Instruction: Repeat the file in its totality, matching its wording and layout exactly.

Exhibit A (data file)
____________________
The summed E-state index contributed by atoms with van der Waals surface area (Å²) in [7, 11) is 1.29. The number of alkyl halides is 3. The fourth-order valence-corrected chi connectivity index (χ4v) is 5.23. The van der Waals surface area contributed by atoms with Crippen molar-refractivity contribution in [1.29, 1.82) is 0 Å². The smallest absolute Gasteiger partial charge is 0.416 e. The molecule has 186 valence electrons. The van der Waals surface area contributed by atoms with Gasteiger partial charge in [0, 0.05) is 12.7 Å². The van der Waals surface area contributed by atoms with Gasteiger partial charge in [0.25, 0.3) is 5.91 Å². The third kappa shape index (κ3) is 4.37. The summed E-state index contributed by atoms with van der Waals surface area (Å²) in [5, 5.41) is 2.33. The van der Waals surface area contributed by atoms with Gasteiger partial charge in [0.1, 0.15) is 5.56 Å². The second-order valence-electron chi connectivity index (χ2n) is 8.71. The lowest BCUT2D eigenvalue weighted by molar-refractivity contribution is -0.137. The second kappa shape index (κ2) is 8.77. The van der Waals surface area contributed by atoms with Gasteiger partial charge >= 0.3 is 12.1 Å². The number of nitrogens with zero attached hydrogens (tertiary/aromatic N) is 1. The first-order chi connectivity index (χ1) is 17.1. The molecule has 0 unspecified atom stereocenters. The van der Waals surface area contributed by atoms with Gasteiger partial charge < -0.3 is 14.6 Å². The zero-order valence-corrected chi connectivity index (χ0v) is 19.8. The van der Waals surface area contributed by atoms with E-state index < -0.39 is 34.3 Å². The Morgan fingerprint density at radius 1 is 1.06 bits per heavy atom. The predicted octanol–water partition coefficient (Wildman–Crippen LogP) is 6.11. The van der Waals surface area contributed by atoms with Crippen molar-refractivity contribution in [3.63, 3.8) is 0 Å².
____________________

The summed E-state index contributed by atoms with van der Waals surface area (Å²) in [7, 11) is 1.29. The number of alkyl halides is 3. The fourth-order valence-corrected chi connectivity index (χ4v) is 5.23. The van der Waals surface area contributed by atoms with Crippen molar-refractivity contribution in [1.29, 1.82) is 0 Å². The smallest absolute Gasteiger partial charge is 0.416 e. The molecule has 186 valence electrons. The van der Waals surface area contributed by atoms with Gasteiger partial charge in [0, 0.05) is 12.7 Å². The van der Waals surface area contributed by atoms with Gasteiger partial charge in [0.25, 0.3) is 5.91 Å². The third kappa shape index (κ3) is 4.37. The summed E-state index contributed by atoms with van der Waals surface area (Å²) in [5, 5.41) is 2.33. The van der Waals surface area contributed by atoms with Gasteiger partial charge in [0.1, 0.15) is 5.56 Å². The second-order valence-electron chi connectivity index (χ2n) is 8.71. The lowest BCUT2D eigenvalue weighted by molar-refractivity contribution is -0.137. The second kappa shape index (κ2) is 8.77. The van der Waals surface area contributed by atoms with Gasteiger partial charge >= 0.3 is 12.1 Å². The number of nitrogens with zero attached hydrogens (tertiary/aromatic N) is 1. The first-order chi connectivity index (χ1) is 17.1. The molecule has 0 unspecified atom stereocenters. The van der Waals surface area contributed by atoms with Gasteiger partial charge < -0.3 is 14.6 Å². The zero-order valence-corrected chi connectivity index (χ0v) is 19.8. The van der Waals surface area contributed by atoms with E-state index < -0.39 is 34.3 Å². The Morgan fingerprint density at radius 1 is 1.06 bits per heavy atom. The predicted octanol–water partition coefficient (Wildman–Crippen LogP) is 6.11. The van der Waals surface area contributed by atoms with Crippen molar-refractivity contribution in [3.63, 3.8) is 0 Å².